While the hand built motorized outrigger churned toward our small group standing on the coral north shore, we could just make out a smiling Joshua, top spear fisherman of the Badjao tribe, standing in the bow holding out to us something long and silvery.
As the boat drew closer through the slightly choppy blue-green water of the Cebu Strait it became apparent that he was holding our lunch, a huge barracuda he had just caught.
As the group of four Badjao fishermen piled out of the boat it was obvious they were as excited about sharing their prize with us as they were about catching it. A fish that could have brought 600 pesos at the market –a good price for an entire day’s work – was their gift to their American guests visiting as part of a mission trip from Badjao Bridge and the First Presbyterian Church of Hayward (CA).
As the fish was chopped up and put in a pot of boiling water for us to share with rice and vegetables, we realized this just another example of how some of the world’s most desperately poor are among the most unreservedly generous.
The impromptu lunch was followed by a voyage on two outriggers into the channel between Panglao and Cebu islands, where we visited a desert island before enjoying spectacular snorkeling in the waters above the reef. Off to the west we could see darkly looming from the southern tip of the island of Negros Oriental the 6,200 foot high Mount Talinis, considered by seismologists a “potentially active” volcano.
The afternoon was more than ecotourism, it was an opportunity to see how these sea gypsies practice their traditional livelihood. At the same time, the heads of Badjao households wrestle with the opposition of governments to their fishing methods and some recognize their impoverished tribe may be faced with developing a lifestyle more dependent on the land, including jewelry making with pearls. That means the children of these nomads who largely live on houses on stilts above the ocean will be dependent on the one thing most other cultures take for granted: an education.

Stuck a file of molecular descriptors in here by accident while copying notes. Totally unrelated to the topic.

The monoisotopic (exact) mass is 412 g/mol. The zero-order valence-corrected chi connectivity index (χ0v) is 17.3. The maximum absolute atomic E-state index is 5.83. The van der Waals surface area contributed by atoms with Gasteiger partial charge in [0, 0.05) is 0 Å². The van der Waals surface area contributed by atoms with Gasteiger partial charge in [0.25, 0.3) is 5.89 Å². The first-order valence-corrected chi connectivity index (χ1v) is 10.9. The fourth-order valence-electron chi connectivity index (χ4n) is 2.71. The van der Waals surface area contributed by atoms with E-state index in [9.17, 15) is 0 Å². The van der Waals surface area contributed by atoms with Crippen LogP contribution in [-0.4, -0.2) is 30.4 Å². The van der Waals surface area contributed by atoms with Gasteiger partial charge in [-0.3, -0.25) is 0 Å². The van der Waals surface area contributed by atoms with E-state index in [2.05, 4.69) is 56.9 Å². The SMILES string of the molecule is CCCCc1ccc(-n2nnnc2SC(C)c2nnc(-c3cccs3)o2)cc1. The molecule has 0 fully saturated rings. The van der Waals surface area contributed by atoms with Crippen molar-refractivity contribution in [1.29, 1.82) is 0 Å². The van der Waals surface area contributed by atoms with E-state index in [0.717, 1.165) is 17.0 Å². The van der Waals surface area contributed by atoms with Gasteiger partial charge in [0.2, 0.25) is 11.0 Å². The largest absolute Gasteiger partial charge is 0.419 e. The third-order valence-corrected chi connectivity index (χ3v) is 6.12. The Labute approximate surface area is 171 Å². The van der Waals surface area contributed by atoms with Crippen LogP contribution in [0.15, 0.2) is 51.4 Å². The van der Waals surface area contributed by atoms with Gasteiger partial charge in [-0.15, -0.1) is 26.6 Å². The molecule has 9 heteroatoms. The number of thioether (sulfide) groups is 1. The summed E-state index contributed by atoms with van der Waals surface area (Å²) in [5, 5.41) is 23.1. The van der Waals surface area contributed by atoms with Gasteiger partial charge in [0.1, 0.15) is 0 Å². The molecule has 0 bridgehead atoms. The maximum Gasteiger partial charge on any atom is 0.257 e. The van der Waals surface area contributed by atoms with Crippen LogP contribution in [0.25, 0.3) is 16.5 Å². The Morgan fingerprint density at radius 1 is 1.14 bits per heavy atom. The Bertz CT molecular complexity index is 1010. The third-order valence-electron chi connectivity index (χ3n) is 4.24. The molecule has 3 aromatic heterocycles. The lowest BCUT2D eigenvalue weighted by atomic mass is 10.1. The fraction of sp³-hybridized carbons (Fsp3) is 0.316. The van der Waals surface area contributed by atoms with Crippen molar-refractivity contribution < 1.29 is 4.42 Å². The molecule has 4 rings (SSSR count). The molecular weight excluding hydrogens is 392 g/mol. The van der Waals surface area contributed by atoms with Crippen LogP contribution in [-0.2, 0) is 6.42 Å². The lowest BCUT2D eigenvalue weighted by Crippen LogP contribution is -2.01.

That’s the mission of Badjao Bridge, the nonprofit organization dedicated to raising the Badjao up from poverty by sponsoring children to attend school and other classes, providing nourishment with free lunches, and giving educational experiences in hygiene, gardening, and the arts.
A recent week-long visit to a Badjao tribe allowed seven of us from the Hayward and Castro Valley communities to see how the Badjao live. Working mainly with children, we treated their hair for lice, gave out toothbrushes and showed how to use them, and gave lessons in how to wash their hands. The children were delighted to plant tomatoes that will grow in special upside down planters. Children who live over the sea or on a coral shore can be unfamiliar with basic gardening.
There was singing and dancing, and a group of young professionals from the nearby island of Cebu dropped by to talk about different careers that can be open to children who take advantage of going to school.
More than 100 Badjao children are able to go to school thanks to sponsorships that allow them to have uniforms and shoes. Another 50 children, who are not allowed to attend public school because they don’t have birth certificates, attend classes in a Badjao Bridge classroom in the village.
A bittersweet highlight of our visit came on our last day, when we distributed 200 pairs of shoes donated by members of the First Presbyterian Church of Hayward. The need was so great that we could have used 50 more pairs.
The work of Badjao Bridge continues because of the generosity of donors in the USA and the Philippines. Anyone interested in visiting the Badjao can do so during guided trips hosted by our director here and staff on site in the Philippines.